believe fight. It was their favorite game. They would
sit around and glare at each other and growl a whole
day at a time. So Silvertip could not understand a Cat
who said "Zeay!" instead of "Meouw!" and would not
One morning when Silvertip was sitting on the back
porch, a slender gray bird, with black crown, tail,
bill, and feet, perched on the woodbine over his head
and said, "Zeay!" It sounded as though somebody in the
little apple-tree had said it, but Silvertip was
looking at the bird and saw him open and shut his bill.
"Pht!" said Silvertip, as he began to let his tail and
the hair along his back bristle. "Pht! Don't you dare
to mock me!"
 "Zeay!" answered the bird. "Zeay! Zeay!"
"I don't say it just that way, anyhow," said Silvertip;
"Zeay!" answered the bird.
"I am the Cat who belongs here," said Silvertip. "You
quit mocking me or go away!"
"Zeay!" replied the bird, putting his head upon one
side. "I am the Catbird who belongs here. I had a
nest here last year before you were born, and when I
went south for the winter you were not here. Zeay!"
Now Silvertip, not having had a chance to learn much
about brids, thought that this one was not telling the
truth, and he quite lost his tempter. "You deserve to
be eaten," he cried, and he began to climb up the
woodbine, feeling his way along without taking his eyes
from the Catbird. The Catbird sat there and twitched
his tail until Silvertip had almost reached
Then he said, "Zeay!" and flew off. A few minutes
later he was sitting on the top twig of a fir tree and
singing wonderfully. This was what he sang: "Prut!
Prut! Coquillicot! Really! Really! Coquillicot!
Hey, Coquillicot! Hey! Victory!"
"YOU DESERVE TO BE EATEN."
Silvertip walked back and forth on the kitchen porch.
He was too angry to sit down at once. When at last he
did, and began to wash himself, he was thinking all the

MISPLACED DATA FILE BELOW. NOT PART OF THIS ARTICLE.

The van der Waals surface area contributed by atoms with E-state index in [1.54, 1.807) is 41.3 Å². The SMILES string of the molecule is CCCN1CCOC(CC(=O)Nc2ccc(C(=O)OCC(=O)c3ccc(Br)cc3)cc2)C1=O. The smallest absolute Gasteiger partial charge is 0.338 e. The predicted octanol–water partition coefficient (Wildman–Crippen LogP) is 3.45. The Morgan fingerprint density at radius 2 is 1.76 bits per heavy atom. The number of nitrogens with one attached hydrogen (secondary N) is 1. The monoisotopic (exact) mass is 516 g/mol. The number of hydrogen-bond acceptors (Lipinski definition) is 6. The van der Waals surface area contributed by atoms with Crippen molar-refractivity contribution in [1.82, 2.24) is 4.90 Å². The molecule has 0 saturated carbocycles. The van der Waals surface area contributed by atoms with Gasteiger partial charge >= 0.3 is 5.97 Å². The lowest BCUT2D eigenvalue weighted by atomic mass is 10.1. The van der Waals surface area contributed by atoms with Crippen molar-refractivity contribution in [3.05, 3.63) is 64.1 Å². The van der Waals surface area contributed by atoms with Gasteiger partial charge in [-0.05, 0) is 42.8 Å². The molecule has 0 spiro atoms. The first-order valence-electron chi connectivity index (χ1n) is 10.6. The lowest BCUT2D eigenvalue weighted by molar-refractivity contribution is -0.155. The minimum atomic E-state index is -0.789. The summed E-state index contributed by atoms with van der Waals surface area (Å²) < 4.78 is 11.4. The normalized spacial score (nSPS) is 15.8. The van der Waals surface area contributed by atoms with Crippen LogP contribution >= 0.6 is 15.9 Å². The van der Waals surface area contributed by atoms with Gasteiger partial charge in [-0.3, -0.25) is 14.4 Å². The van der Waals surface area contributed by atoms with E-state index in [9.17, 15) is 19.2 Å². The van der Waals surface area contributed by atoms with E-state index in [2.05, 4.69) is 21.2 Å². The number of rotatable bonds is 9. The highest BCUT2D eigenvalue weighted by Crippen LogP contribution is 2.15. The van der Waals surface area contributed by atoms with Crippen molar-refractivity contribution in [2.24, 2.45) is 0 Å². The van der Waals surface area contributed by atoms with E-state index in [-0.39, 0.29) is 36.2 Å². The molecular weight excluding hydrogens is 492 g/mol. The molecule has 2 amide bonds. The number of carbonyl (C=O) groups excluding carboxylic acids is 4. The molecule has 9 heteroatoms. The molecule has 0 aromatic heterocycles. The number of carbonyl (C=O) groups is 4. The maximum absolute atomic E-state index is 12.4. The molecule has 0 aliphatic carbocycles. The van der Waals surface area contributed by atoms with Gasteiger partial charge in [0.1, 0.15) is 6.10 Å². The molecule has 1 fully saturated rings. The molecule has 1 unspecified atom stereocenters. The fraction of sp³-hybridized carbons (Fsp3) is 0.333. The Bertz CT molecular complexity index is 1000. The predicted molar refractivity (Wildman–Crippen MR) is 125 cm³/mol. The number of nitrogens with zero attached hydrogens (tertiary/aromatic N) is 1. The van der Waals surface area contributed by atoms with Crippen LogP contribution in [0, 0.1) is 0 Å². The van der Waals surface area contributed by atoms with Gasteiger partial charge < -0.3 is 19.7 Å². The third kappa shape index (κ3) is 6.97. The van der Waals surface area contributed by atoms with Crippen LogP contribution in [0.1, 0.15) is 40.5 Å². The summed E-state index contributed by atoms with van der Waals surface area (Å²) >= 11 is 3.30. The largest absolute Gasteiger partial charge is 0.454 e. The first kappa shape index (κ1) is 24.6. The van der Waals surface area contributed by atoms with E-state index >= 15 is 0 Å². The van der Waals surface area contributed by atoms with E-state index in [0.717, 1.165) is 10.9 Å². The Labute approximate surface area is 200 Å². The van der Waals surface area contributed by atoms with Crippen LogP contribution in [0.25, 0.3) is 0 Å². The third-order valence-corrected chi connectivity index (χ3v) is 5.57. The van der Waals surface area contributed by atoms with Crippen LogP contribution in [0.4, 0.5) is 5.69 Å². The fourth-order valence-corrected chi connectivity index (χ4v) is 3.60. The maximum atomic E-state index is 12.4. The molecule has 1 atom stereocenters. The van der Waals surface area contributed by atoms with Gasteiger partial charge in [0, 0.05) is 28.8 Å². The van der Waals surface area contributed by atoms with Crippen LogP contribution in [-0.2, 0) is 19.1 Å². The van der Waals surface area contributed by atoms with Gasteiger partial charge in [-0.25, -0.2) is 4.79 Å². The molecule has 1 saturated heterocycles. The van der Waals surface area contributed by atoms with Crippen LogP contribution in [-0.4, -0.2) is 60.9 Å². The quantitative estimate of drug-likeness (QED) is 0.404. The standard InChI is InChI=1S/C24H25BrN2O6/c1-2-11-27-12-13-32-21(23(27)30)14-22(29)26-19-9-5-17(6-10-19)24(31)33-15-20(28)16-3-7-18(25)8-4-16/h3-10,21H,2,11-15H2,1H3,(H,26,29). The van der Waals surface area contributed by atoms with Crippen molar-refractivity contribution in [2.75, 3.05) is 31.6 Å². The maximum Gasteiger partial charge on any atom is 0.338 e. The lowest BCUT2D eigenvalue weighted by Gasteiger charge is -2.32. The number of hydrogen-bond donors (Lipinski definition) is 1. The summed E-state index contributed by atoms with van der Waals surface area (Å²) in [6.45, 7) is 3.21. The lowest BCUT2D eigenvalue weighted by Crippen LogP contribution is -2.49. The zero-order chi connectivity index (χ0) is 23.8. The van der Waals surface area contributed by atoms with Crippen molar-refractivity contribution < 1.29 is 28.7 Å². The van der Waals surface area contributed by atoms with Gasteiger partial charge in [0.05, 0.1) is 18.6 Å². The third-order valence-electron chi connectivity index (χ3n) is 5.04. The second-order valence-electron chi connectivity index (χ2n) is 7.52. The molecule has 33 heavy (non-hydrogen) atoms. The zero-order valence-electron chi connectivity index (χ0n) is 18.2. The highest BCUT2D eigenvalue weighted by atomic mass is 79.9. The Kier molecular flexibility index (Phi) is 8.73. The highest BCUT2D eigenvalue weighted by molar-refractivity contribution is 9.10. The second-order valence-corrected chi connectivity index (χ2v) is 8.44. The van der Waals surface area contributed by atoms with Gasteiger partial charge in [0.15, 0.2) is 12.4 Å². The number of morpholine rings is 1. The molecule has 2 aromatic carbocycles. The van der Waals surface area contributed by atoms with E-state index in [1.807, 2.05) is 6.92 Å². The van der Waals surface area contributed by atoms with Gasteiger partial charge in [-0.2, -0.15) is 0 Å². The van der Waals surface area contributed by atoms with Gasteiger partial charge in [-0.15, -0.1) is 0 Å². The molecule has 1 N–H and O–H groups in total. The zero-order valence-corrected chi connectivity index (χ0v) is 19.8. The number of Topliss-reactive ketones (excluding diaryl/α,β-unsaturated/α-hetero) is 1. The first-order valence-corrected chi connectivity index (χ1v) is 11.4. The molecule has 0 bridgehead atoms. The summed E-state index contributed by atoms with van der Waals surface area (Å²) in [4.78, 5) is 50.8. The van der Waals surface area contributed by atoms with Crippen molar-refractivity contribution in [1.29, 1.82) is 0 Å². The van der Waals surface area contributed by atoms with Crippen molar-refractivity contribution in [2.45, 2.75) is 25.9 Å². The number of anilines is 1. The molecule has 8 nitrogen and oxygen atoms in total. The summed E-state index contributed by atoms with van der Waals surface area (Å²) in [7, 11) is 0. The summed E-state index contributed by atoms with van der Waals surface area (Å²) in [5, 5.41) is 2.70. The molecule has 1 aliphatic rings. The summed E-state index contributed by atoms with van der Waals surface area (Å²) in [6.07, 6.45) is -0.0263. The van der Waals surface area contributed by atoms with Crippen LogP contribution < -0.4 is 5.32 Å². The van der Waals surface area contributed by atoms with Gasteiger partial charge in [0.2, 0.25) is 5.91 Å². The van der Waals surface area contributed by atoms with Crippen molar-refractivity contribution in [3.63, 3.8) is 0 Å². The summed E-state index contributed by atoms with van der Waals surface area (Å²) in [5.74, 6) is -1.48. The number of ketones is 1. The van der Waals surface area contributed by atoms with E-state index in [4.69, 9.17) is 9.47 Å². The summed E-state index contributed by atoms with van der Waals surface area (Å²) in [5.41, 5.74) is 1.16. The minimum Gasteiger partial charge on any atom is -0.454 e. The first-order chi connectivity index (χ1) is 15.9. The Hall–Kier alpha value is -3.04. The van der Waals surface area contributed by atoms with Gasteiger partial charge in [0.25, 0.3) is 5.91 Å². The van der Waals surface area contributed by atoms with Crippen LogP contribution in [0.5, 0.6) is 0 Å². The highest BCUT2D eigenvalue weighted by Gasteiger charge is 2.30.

time how mean the Catbird was.
Every day the catbird came and flirted around and said,
"Zeay! Zeay!" till Silvertip lost his temper. He just
ached to get his claws into that bird, and that even
when his stomach was full. He did not care so much
about eating him, you see, although he would
undoubtedly have done so if he had had the chance, but
he wanted to stop his teasing.
One day he was looking out through a screen door and
happened to see the
Cat-  bird mocking another bird.
He was surprised to hear the other say: "Mock away, if
it is any fun! It does n't hurt me any." Then he
heard the Catbird laugh and saw him fly away.
"I wonder what he would do if I were to try that?" said
Silvertip. "I believe I will the next time."
That very day, when Silvertip was sunning himself on
the porch and heard the same teasing voice say, "Zeay!"
above his head, he opened his thick eyelids and slid
the other ones about half-way to one side, and looked
lazily up. "Pretty good!" he said. "You do a little
better every day I think. If you keep at it you can
say ‘Meouw' after a while." Then he began to shut his
"Prut!" exclaimed the Catbird. "It's no fun teasing
you any more! You don't care enough about it!
Good-by!" And that was the last time that Silvertip
ever saw him nearer than the top of a tree. So
 Silvertip learned on of the great lessons of life,
which is not to pay any attention to people who make
fun of you, or to mind when you are teased.